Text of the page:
In the meantime, several hundred people swarmed the State Capitol, protesting massive cuts to higher education while the appropriations committee hearings were underway Thursday. At one point, one meeting was disrupted as protesters stormed into the chambers.
The message: students, parents, and teachers have had enough with the budget cuts. The current budget deal proposes an increase in K-12 spending, but slashes more than $100 million to universities.
Dozens of Arizona State University students marched through downtown Phoenix to the Capitol, where they joined nearly 1,000 protesters voicing their anger and frustration at the budget deal that Governor Doug Ducey and Republican lawmakers came up with.
"I think people have really rallied behind education in Arizona and want this Governor to realize we've waited long enough to get the funds that our kids need, and not just my kids, Arizona's kids," said Joan Larose.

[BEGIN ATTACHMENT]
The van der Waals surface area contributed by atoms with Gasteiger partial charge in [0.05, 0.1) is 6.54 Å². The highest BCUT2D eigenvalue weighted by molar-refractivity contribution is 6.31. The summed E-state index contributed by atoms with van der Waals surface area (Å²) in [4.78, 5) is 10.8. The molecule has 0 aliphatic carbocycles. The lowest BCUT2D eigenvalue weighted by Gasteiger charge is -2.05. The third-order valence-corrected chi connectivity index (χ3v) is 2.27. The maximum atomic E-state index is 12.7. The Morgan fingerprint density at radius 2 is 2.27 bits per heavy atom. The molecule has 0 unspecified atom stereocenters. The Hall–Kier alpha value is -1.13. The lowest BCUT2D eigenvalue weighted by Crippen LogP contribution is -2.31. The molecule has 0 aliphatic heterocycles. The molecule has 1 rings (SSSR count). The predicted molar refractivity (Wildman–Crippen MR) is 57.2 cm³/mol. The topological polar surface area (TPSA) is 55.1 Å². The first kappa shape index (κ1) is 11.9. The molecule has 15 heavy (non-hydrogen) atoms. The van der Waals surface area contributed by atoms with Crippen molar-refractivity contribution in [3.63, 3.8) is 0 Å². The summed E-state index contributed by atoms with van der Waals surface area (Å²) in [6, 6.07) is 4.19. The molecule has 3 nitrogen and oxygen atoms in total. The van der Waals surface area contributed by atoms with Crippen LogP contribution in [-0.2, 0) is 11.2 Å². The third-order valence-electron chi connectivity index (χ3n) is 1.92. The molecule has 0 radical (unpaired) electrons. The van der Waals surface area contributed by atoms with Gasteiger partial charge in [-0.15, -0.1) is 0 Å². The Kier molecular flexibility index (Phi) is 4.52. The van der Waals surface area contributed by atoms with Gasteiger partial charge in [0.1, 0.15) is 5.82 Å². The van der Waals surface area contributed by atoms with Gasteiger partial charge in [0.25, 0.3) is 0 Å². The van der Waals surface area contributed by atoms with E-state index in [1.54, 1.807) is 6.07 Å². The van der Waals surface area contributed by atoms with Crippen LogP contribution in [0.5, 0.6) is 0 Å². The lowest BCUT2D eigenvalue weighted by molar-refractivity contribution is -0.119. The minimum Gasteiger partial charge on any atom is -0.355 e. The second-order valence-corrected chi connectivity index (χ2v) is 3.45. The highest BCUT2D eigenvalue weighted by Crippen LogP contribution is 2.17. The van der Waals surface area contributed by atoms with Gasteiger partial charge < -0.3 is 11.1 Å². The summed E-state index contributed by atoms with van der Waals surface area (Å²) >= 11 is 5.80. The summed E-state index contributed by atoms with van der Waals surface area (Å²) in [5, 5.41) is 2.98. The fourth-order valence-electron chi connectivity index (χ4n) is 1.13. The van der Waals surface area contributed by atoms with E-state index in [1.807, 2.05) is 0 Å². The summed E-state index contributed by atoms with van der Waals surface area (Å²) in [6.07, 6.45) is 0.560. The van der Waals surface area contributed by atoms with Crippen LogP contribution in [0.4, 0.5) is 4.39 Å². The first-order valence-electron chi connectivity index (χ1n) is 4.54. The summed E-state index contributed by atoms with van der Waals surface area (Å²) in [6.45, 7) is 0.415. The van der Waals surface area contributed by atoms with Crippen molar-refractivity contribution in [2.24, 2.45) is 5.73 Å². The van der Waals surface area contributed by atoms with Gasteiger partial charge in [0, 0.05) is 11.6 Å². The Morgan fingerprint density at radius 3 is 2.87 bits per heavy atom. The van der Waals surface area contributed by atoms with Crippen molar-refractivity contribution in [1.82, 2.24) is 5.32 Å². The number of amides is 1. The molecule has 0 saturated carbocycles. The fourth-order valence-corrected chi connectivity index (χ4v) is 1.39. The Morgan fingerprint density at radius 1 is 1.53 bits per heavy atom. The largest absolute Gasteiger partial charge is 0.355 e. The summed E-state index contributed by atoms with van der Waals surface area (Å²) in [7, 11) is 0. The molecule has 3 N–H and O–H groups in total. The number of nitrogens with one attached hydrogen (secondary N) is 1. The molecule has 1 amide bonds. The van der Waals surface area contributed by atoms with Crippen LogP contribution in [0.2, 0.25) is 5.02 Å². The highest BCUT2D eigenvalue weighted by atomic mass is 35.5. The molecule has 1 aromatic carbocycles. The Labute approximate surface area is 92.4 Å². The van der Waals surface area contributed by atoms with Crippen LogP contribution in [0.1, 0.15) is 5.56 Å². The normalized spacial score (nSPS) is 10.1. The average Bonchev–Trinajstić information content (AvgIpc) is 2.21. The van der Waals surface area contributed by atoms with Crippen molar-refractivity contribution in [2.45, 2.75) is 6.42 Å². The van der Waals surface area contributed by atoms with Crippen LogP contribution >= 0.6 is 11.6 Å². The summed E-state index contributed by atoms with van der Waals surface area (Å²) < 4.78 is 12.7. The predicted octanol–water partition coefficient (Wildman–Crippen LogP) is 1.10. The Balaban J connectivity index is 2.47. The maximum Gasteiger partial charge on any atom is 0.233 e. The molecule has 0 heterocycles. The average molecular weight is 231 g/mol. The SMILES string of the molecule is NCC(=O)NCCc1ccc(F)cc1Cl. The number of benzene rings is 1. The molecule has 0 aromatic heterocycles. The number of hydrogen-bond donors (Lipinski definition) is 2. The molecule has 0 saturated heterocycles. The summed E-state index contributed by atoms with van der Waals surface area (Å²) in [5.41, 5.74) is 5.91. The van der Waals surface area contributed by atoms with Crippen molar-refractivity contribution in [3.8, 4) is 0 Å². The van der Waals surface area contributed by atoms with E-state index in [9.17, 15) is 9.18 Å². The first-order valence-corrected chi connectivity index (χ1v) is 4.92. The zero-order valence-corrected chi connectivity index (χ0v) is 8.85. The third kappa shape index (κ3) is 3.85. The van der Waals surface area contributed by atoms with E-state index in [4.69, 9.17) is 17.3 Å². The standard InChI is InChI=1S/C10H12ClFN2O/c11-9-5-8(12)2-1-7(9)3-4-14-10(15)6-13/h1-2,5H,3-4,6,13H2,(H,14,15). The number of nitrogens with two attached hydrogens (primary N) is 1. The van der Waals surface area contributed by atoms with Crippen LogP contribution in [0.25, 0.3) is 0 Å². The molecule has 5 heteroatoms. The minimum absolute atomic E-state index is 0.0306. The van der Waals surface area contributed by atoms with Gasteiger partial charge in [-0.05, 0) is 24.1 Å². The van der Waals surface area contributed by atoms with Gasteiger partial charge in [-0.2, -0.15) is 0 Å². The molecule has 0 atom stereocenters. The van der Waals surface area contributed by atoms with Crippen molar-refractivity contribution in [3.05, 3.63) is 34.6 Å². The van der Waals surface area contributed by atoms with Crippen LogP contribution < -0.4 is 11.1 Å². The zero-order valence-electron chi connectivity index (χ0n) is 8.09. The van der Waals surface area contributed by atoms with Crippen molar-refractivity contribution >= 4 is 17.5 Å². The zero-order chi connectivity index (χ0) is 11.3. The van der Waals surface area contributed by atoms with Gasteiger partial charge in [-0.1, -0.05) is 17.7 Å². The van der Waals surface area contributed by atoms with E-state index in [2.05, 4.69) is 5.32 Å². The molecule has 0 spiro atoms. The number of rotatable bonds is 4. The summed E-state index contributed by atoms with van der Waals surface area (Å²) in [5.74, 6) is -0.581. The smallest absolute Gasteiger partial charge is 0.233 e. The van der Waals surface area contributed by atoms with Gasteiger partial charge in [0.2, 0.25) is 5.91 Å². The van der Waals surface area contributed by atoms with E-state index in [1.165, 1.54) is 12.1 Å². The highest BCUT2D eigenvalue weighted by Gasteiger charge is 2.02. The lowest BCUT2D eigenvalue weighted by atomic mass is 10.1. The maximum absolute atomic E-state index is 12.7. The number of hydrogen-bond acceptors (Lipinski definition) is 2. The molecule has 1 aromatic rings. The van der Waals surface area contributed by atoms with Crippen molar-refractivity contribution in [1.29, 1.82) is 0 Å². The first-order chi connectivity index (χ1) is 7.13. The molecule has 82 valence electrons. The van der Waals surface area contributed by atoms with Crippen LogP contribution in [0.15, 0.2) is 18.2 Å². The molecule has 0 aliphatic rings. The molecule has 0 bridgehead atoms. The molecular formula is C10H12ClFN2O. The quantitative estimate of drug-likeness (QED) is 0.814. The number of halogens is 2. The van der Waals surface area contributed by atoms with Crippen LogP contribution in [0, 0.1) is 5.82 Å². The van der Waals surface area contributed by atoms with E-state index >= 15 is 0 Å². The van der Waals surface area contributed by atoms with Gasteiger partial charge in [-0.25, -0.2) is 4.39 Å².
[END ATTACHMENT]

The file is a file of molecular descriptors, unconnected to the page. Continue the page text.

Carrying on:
The $9.1 billion spending plan is currently being debated. While it increases spending on K-12 schools, the deal would cut a total of $104 million in state spending to universities.
"It really makes me sad.. I'm not going to lie.. I was close to tears," said Glendale High School student Andre Grajeda.
"We want to to have to stand up and look us in the eyes, and tell us, even though, their education was paid for and they have jobs to be community leaders, they are making the active decision to say no, we are not going to pay for your education," said ASU Student Body President Kassidy Possehl.
At one point, a group of students interrupted the committee hearing and got kicked out of the room.
"We were ready to really show that we're taking charge of our future and our education," said Grajeda.
The budget deal would also eliminate state funding for Maricopa, Pima, and Pinal County Community Colleges.
Democrats generally oppose the proposal.
Meanwhile, majority Republican leaders are still trying to persuade enough of their members to support the plan. The goal was to finish the budget this week, but they were several votes short.